operate over the entire country.

3. The manufacturer, who might be included in the sec-

ond division, as he sells from coast to coast ; but
as manufacturing credits are somewhat different
from the credits of the regular jobber, they will
form the third division.

Credit Conditions

The jobbing houses which are included in this first divi-
sion are principally concerned in supplying staple goods,


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such as groceries, dry goods and notions, shoes, clothipg,
hardware, hats, and millinery. These jobbers work thor-
oughly, selling goods on credit to almost every store in their
territory. They bear the burden of selling the very small
trade, which is not solicited by the big houses of the large
trade centers. It is a peculiar fact that the larger and better
stores in such restricted territories almost invariably refuse
to buy from their local jobbers, preferring to go to distant
markets for practically everything except groceries. The
proprietor feels that he must take a long trip to a large city
as a matter of advertisement. His customers are probably
occasional visitors themselves at the nearest jobbing center,
and they like to feel that they are getting their merchandise
from a distant city which, they imagine, sets the fashion.
In this way the cream of the trade is in large measure taken
away from the local jobber, purely through ignorance and
prejudice on the part of the buying public.

In order' to increase the volume of his business, the local
jobber usually takes long chances and sells many merchants
who are not technically d>eserving of credit. These are the
cross-roads stores, which do not carry insurance and would
not do so even if they could get it — stores which sell on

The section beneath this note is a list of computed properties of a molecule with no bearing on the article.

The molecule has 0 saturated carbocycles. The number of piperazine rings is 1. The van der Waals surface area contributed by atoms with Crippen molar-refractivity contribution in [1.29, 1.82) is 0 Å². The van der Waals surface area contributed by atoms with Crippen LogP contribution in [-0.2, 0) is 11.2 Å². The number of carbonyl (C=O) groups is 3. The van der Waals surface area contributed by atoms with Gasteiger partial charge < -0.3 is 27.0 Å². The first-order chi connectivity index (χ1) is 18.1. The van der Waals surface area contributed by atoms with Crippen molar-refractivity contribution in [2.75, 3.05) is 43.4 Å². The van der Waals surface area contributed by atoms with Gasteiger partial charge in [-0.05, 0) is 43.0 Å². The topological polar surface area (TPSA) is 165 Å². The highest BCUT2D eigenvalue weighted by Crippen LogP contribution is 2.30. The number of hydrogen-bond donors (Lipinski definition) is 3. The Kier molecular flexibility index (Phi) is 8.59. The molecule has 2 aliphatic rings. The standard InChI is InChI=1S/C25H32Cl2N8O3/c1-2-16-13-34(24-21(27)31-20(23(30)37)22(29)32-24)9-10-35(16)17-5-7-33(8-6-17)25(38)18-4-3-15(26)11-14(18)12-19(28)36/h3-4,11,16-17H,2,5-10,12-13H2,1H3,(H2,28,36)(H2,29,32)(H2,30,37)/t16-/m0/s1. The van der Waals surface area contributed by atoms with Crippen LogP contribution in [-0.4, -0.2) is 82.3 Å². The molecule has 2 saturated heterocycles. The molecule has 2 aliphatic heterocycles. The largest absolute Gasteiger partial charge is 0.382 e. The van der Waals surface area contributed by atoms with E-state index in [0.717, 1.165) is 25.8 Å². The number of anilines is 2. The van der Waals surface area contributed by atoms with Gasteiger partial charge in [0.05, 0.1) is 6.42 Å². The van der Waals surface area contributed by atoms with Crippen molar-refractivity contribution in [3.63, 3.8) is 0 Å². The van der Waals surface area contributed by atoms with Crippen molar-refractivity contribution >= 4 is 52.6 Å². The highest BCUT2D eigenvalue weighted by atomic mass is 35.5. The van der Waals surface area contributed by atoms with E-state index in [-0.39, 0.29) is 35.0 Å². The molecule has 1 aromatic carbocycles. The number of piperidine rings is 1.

credit to neighbors and strangers alike, and collect their ac-
counts, not "every little while," but "some time perhaps."
They have as assets but little more than a small stock, some
farming land, and perhaps their store buildings.

With such conditions, why are these merchants sold?
What excuse have they for being allowed to remain in busi-
ness ? Simply that they are "long" on that valuable asset —
integrity. Such merchants will always make a desperate
effort to pay some time, and the jobber may be said to fur-
nish them the capital with which to run their business.

The credits granted by the local jobber might properly
be styled the "hard job of the credit man who does every-

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thing." In the local jobber's business the credit man is
usually one of the firm, and has not only the responsibilities
of the credits and collections, but often has the finances to
look after also, and, it may be, the supervision of the of-
fice as well. It seems useless to speak of avoiding detail
work in such a case, but just as sure as the credit man with
a heavy burden already on his shoulders attempts to do de-
tail work in addition, to just that extent is he lessening his
' value as a producer of results. The heavier the burden, the
more time does he require for thinking and planning. It is
poor economy to save in office wages and lose accounts on
the books from inability to give them proper attention at the
right time — ^which means all the time.

The weaker the customer financially, the more informa-
tion should the credit man accumulate for his file. This
is a case in which all the information must be obtained. Not
only must credit reports be had from all sources, but the